Tag Archives: low maintenance gardening

My Garlic Twists to the Right

I do not consider myself directionally challenged, however when I harvested our garlic over the weekend it appears I have trouble with up and down. Look at the photo and notice how all the heads of garlic swing to the right. When you plant garlic you separate a head into individual cloves then stick them in the ground late fall – pointy end up. After that you forget about it all winter, snap off the scapes in the early summer, and harvest the bulbs in July (one clove grows into one head). It’s really pretty easy. Or so I thought until I began pulling up heads which were somewhat stuck because of their right hooks.

garlic that swings to the right

In our house we go through fifty pounds of garlic a year. You’d think we were brushing our teeth with it or suffered from a vampire infestation in the basement. If someone ever forced me to get rid of all the herbs in my cupboard  I would rip up the floorboards and jam heads of garlic down where no one could see. I would become a garlic horder.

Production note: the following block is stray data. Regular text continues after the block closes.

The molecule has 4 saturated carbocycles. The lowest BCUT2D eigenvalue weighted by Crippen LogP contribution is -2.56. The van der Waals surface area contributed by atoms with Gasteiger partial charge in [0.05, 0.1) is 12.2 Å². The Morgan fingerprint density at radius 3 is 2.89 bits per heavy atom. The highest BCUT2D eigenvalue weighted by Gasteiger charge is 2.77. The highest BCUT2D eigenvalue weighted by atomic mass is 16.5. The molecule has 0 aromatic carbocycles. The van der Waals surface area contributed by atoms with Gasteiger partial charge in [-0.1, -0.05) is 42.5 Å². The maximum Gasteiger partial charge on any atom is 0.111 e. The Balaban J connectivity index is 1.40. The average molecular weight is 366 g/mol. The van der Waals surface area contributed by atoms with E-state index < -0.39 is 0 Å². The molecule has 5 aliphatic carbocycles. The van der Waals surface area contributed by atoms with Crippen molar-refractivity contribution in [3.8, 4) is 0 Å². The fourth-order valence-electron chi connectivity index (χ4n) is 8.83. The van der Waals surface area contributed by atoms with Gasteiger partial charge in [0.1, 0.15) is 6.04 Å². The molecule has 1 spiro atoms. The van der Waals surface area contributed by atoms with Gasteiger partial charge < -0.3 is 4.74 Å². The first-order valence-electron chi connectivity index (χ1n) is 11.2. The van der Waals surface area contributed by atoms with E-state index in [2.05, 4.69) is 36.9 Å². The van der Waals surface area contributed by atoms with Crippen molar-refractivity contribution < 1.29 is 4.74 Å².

Fall Garlic Planting

Our family uses garlic granulated, frozen, but most of all fresh. We slip it into almost every dish. So this past fall I committed to growing a serious crop of garlic to try and minimize what we buy at the farmer’s markets and stores. We shall see how long it lasts.

Garlic hanging on fence

Not all of my garlic was twisted. Heck, I didn’t even plant everything I harvested. There was a surprise crop (above) which volunteered itself from an old garden in our yard. We must have garlic elves in our yard looking out for our extreme garlicy needs.

Straight garlic

As I’ve mentioned before I am not the world’s best gardener. If you want to know more about growing garlic check out Margaret Roach’s blog. My seed garlic was purchased from Dan, the garlic guy, at the Amherst Farmer’s Market. Directional disclaimer – Dan’s instructions do say plant the garlic cloves pointy end up. So it wasn’t his fault this year’s garlic crop was wacky.

Midsummer harvest - garlic and lilies